International divorce is becoming more and more common. In any relationship breakdown there are often foreign connections such as nationality, residence, domicile and so on.

Between European Union countries (except Denmark) two or more countries may have jurisdiction under the Brussels IIa Regulation (part of the international procedural rules for matrimonial matters) to entertain a divorce.

Even if no country has jurisdiction it is possible to fall back on national law.

For example, let’s take an English husband and a German wife living in Hong Kong. The husband can divorce in England, potentially on the basis of domicile, and the wife in Germany on the basis of nationality. Hong Kong may also be a relevant jurisdiction.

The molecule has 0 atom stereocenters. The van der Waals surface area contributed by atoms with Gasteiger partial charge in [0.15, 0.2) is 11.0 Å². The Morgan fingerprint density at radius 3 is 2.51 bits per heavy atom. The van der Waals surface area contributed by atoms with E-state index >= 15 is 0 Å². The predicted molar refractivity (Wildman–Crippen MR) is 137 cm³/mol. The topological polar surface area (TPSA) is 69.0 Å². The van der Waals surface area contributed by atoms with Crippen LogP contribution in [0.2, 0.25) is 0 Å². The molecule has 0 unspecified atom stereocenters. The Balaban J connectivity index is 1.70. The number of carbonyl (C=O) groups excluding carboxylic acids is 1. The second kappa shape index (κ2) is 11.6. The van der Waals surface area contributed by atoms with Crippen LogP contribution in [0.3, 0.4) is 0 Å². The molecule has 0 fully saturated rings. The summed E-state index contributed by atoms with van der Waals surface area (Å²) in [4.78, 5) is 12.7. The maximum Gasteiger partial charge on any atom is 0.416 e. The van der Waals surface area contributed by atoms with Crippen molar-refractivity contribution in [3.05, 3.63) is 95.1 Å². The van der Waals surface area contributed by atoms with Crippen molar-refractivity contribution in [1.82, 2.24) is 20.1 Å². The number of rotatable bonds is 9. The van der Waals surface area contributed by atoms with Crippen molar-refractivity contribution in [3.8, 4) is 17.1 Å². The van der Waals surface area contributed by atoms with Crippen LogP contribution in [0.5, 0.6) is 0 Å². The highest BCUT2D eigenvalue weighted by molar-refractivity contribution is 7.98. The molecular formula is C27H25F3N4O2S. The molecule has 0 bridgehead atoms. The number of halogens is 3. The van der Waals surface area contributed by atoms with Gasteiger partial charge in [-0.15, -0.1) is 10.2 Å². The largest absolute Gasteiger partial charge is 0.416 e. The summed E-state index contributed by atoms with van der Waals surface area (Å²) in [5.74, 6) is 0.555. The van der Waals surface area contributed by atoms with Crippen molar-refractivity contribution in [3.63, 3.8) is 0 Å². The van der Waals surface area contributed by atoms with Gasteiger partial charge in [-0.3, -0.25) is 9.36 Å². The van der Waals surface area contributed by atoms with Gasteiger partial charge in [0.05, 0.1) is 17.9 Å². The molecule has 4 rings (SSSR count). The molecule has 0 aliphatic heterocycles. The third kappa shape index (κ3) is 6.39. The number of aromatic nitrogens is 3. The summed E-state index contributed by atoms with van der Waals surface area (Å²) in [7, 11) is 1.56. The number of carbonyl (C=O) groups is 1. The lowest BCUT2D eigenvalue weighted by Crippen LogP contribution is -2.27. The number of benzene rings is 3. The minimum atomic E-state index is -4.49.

However, if the husband and wife returned to England and Germany respectively and are habitually resident there, both could choose the jurisdiction within which they wish to divorce, i.e Germany or England.

The position is similar but different when outside Europe. An English husband living with a US wife (who is also Italian) in California could still divorce in England potentially on the basis of his domicile.

If, however, both parties have Italian nationality as well then Italy would have jurisdiction on dual nationality. If the husband relinquished Italian nationality then both England and Italy would have jurisdiction, not to mention the USA!

This is a complicated area of law but it is vitally important that in any international divorce case legal advice is taken, and in all the relevant jurisdictions so that potential outcomes for financial settlement (the rules about children are different) can be checked so a party can see what jurisdiction best suits his or her case.